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Diagnosing EIB
Managing EIB
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Breathing Problems During Exercise

If your chest feels tight, you have trouble catching your breath or you cough during or after exercise, you might have exercise-induced bronchoconstriction. That's EIB for short, and it simply means breathing problems brought on by exercise. Most people with asthma have EIB. But, it's also possible to have EIB and not have asthma. The good news is you can exercise control when you exercise.

No matter what sport or exercise activities you do, your allergist can work with you to keep your condition under control.

If you think you might have EIB, with asthma or not, there are two important things for you to know:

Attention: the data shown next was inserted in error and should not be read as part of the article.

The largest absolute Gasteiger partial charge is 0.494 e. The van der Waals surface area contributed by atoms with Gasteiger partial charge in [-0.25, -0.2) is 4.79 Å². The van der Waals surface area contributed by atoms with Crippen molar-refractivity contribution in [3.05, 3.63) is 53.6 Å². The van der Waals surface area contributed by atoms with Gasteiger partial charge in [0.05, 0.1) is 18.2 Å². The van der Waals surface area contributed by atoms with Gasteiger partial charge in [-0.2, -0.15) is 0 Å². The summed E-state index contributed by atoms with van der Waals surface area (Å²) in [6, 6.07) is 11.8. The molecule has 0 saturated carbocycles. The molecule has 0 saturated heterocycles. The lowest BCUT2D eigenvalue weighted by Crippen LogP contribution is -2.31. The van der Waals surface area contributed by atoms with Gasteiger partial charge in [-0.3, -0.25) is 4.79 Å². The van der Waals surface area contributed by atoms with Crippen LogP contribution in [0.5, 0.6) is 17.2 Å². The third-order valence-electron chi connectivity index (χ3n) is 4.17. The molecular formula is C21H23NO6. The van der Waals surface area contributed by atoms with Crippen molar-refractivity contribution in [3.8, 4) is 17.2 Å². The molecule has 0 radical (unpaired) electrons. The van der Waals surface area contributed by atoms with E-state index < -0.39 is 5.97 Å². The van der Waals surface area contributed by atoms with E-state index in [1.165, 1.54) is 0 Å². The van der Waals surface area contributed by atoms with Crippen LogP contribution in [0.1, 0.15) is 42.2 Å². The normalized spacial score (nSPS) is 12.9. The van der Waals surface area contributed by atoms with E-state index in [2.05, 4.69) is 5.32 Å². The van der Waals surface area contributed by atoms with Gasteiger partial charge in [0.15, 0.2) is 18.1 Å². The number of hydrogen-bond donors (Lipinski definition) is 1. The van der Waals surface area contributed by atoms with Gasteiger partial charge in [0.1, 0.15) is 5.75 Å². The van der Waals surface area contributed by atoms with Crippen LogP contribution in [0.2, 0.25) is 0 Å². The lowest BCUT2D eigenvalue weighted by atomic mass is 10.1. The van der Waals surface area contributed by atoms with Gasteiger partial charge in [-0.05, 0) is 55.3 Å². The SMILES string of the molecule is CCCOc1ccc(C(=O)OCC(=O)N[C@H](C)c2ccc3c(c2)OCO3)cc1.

• An allergist can diagnose and treat your EIB
  • Under your allergist's care, you can and should keep exercising

What happens if I have EIB?

When you exercise hard and do things such as running, skiing, biking or an aerobics class, you breathe more rapidly. This fast breathing can make the airways inside your lungs dry and irritated. As a result, the airways actually get smaller, and it's hard to get air in and out of your lungs. This is more likely to happen when you exercise in cold, dry air, or when there is a sudden change in temperature or humidity.


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